Civil asset forfeiture goes digital and politicians wake up
Police in Oklahoma are deploying an electronic scanner that can drain currency from prepaid credit cards seized at the roadside using civil asset forfeiture laws.
The Electronic Recovery and Access to Data (ERAD) handheld scanner was developed at the request of the Department of Homeland Security for use by US border guards.
But the gadget’s maker is now marketing it to local and state police, and Oklahoma has bought 16 of the scanners for its highway patrol.
The reader can record data from any magstripe card – even down to hotel keys – and works with Visa, MasterCard, and American Express, as well as Best Buy, Costco, Macy’s and Walmart gift cards.
Any funds found can be frozen or transferred directly to a law enforcement bank account “to protect the integrity of the evidence and ensure the funds are available for trial or forfeiture,” ERAD’s advertising states.
The state police are paying ERAD $5,000 and 7.7 per cent of all funds seized. Highway Patrol Lt John Vincent told KWTV that the main purpose of the readers is to catch identity thieves and money launderers.
“We’re gonna look for different factors in the way that you’re acting,” he said. “We’re gonna look for if there’s a difference in your story; if there’s some way that we can prove that you’re falsifying information to us about your business.
I know that a lot of people are just going to focus on the seizing money.
That’s a very small thing that’s happening now.”
If the highway patrolman has even a suspicion that something fishy is going on, they have the legal right to seize any cash or goods that they think were used in a crime.
The deployment of the ERAD system now opens up digital funds to the police, meaning money can be immediately taken electronically on the spot, thanks to civil asset forfeiture laws.
Licence to steal
The Comprehensive Crime Control Act of 1984 gave police the right to seize goods assumed to be associated with crime without making an arrest or even charging the suspect involved.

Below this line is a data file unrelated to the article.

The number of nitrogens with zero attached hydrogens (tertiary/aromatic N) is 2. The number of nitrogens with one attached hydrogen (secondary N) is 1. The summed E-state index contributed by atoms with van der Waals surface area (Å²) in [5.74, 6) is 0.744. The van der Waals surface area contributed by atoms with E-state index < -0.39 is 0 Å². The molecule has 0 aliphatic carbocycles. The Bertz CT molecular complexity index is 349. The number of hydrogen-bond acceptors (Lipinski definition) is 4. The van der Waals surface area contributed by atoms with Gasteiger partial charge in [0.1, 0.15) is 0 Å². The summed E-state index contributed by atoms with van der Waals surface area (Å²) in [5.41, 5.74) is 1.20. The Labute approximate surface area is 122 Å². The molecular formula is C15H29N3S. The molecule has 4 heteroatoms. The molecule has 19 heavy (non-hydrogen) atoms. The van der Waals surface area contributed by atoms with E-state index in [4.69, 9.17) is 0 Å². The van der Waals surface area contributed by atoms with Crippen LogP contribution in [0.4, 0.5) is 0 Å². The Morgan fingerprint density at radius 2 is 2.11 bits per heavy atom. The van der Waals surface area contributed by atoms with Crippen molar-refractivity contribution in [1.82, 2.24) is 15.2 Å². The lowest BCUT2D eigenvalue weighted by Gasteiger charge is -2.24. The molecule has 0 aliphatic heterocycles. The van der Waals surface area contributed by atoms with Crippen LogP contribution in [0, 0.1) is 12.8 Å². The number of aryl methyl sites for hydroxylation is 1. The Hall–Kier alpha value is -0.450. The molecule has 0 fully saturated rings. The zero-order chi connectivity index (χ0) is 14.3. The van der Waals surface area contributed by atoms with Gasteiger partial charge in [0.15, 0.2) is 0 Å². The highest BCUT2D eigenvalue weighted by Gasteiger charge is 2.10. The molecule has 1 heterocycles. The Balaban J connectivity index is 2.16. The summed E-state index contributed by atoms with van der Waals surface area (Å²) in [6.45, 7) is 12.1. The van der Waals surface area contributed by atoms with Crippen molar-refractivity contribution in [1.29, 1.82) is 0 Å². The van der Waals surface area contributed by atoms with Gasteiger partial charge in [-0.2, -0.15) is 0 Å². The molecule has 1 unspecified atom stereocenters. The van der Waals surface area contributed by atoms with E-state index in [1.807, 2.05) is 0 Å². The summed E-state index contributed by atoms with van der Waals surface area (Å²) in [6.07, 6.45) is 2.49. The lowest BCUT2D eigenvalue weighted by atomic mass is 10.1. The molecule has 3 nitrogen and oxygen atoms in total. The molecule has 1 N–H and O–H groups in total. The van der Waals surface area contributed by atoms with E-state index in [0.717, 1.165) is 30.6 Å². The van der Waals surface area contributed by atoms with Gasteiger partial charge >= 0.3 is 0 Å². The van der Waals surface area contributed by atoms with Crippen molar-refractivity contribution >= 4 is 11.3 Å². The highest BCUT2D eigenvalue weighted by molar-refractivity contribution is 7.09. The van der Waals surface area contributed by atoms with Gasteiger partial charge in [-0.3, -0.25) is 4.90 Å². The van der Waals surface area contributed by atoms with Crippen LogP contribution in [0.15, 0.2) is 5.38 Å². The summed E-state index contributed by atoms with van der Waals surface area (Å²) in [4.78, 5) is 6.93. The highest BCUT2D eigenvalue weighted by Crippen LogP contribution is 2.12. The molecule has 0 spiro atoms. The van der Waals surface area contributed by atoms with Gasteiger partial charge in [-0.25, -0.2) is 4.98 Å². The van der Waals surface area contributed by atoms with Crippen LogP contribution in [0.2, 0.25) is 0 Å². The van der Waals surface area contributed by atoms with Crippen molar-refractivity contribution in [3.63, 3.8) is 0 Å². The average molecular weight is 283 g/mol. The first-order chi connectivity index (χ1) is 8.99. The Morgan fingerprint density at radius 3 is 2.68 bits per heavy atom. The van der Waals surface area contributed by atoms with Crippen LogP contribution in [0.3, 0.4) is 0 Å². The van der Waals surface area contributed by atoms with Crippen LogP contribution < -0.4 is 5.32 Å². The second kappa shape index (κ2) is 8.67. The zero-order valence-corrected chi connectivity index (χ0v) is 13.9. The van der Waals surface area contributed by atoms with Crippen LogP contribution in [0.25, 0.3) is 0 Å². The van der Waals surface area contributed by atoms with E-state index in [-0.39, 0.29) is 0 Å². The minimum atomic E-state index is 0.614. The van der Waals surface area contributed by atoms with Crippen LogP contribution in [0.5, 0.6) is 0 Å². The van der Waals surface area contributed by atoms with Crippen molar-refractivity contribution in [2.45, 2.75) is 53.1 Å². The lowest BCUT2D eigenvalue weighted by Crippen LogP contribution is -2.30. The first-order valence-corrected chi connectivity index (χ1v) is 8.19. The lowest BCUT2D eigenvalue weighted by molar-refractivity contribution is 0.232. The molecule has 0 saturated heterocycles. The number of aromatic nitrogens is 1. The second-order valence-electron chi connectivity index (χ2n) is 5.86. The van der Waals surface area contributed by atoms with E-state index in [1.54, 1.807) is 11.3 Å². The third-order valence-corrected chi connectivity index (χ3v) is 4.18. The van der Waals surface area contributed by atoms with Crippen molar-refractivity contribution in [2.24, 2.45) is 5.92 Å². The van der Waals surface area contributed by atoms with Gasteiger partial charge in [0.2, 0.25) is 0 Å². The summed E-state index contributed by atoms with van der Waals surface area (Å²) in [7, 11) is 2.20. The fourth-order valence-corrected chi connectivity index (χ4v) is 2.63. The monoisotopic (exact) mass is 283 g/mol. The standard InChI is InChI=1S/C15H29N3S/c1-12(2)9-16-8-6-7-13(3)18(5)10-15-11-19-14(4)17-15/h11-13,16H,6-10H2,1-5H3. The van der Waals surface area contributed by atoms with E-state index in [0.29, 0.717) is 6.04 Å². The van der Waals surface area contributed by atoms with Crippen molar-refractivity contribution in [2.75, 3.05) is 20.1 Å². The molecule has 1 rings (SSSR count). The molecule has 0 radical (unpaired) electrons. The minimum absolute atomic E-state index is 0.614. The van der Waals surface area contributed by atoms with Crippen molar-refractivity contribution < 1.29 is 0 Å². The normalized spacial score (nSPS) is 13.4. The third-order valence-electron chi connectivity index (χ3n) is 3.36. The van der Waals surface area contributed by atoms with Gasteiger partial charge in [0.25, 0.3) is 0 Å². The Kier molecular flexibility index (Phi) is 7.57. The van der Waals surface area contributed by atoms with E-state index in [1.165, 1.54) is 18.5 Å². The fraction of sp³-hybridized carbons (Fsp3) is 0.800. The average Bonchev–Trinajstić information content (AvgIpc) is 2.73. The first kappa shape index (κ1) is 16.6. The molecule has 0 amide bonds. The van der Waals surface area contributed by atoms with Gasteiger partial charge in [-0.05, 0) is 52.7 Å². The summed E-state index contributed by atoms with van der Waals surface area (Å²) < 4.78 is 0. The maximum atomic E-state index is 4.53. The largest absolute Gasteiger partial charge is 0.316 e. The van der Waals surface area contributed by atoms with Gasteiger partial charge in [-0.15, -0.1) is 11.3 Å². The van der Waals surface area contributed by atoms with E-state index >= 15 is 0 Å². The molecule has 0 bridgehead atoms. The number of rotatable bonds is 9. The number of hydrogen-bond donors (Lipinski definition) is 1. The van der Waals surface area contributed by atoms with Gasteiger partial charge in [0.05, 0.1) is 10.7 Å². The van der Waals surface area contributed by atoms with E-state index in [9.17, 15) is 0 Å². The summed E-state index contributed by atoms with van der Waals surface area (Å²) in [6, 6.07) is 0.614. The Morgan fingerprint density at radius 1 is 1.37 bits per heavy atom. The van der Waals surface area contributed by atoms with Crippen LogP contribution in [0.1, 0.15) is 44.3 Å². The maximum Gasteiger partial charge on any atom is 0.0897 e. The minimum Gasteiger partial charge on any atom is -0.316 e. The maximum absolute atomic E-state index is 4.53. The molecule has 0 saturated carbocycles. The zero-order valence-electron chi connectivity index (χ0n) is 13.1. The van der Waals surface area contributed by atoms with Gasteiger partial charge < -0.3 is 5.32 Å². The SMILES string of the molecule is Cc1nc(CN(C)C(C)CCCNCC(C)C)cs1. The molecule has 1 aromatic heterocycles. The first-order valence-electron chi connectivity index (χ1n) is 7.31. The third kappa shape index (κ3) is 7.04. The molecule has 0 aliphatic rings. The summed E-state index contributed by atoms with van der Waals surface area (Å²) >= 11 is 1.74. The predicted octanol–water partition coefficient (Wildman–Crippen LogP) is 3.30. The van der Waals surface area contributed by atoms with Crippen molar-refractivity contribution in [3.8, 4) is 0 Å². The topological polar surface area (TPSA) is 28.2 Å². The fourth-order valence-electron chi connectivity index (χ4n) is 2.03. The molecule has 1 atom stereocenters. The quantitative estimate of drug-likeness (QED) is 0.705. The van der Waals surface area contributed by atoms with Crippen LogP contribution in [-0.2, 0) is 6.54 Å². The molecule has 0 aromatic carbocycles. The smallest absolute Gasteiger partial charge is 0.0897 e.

The value of the seizures is split between the state and federal governments.
Because it’s a civil and not a criminal statute, the burden of proof required for seizures is minimal, requiring an officer’s suspicion alone and putting the burden of proof on the plaintiff.
It is possible to appeal the decision in court, but it’s often a long and expensive legal process to do so.
Between 2001 and 2014, the US government confiscated $29bn using the laws, and their use is mushrooming.
In 2014 alone, police took $4.5bn using the statutes, surpassing the cost of burglaries ($3.9bn that year, according to the FBI) for the first time.
Oklahoma police are enthusiastic users of the laws.
In April, officers from Muskogee county seized $53,249 in cash from a Christian rock band after stopping their tour bus for having a broken tail light.
They gave the money back after the media started reporting the case; now politicians have got involved.
Politicians wake up and smell the votes
State Senator Kyle Loveless (R-OK) has promised new legislation to require that police obtain a conviction before taking funds. He said he has had multiple reports of police abusing their powers for profit.
“We’ve seen single moms’ stuff be taken, a cancer survivor his drugs taken, we saw a Christian band being taken. We’ve seen innocent people’s stuff being taken. We’ve seen where the money goes and how it’s been misspent,” he said.
“If I had to err on the side of one side versus the other, I would err on the side of the Constitution,” Loveless said. “And I think that’s what we need to do.”
Other state governments are also waking up to this issue.
In April, Maryland became the ninth US state to enact laws ending the practice, and 11 more have bills in progress to block asset forfeiture until a conviction has been obtained.
In the meantime, ERAD is trying to sell its reader to more local and state police.
So if you see flashing blue lights in the rear view mirror, expect to be asked for your license, registration, and wallet. ®
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